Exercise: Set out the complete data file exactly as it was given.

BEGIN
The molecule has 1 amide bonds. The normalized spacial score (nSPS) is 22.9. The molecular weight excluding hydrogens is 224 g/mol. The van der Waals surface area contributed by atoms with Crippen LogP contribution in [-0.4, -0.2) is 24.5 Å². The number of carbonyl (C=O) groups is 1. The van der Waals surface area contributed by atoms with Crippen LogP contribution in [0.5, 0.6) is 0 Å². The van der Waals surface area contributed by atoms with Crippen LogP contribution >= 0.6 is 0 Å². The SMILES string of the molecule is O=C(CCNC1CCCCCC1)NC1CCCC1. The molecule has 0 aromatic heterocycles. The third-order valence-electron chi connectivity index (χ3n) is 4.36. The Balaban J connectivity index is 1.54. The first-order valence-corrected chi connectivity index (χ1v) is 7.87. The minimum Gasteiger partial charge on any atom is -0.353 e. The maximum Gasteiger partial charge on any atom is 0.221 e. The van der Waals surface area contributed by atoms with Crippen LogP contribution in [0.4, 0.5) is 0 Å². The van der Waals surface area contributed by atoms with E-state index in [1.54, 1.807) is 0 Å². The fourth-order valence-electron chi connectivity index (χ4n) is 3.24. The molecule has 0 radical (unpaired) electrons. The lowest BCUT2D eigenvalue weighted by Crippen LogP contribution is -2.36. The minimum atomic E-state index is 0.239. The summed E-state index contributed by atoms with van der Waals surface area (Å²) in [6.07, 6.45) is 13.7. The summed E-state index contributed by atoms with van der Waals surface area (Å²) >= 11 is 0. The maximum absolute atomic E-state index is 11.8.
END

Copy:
The molecule has 1 amide bonds. The normalized spacial score (nSPS) is 22.9. The molecular weight excluding hydrogens is 224 g/mol. The van der Waals surface area contributed by atoms with Crippen LogP contribution in [-0.4, -0.2) is 24.5 Å². The number of carbonyl (C=O) groups is 1. The van der Waals surface area contributed by atoms with Crippen LogP contribution in [0.5, 0.6) is 0 Å². The van der Waals surface area contributed by atoms with Crippen LogP contribution >= 0.6 is 0 Å². The SMILES string of the molecule is O=C(CCNC1CCCCCC1)NC1CCCC1. The molecule has 0 aromatic heterocycles. The third-order valence-electron chi connectivity index (χ3n) is 4.36. The Balaban J connectivity index is 1.54. The first-order valence-corrected chi connectivity index (χ1v) is 7.87. The minimum Gasteiger partial charge on any atom is -0.353 e. The maximum Gasteiger partial charge on any atom is 0.221 e. The van der Waals surface area contributed by atoms with Crippen LogP contribution in [0.4, 0.5) is 0 Å². The van der Waals surface area contributed by atoms with E-state index in [1.54, 1.807) is 0 Å². The fourth-order valence-electron chi connectivity index (χ4n) is 3.24. The molecule has 0 radical (unpaired) electrons. The lowest BCUT2D eigenvalue weighted by Crippen LogP contribution is -2.36. The minimum atomic E-state index is 0.239. The summed E-state index contributed by atoms with van der Waals surface area (Å²) in [6.07, 6.45) is 13.7. The summed E-state index contributed by atoms with van der Waals surface area (Å²) >= 11 is 0. The maximum absolute atomic E-state index is 11.8.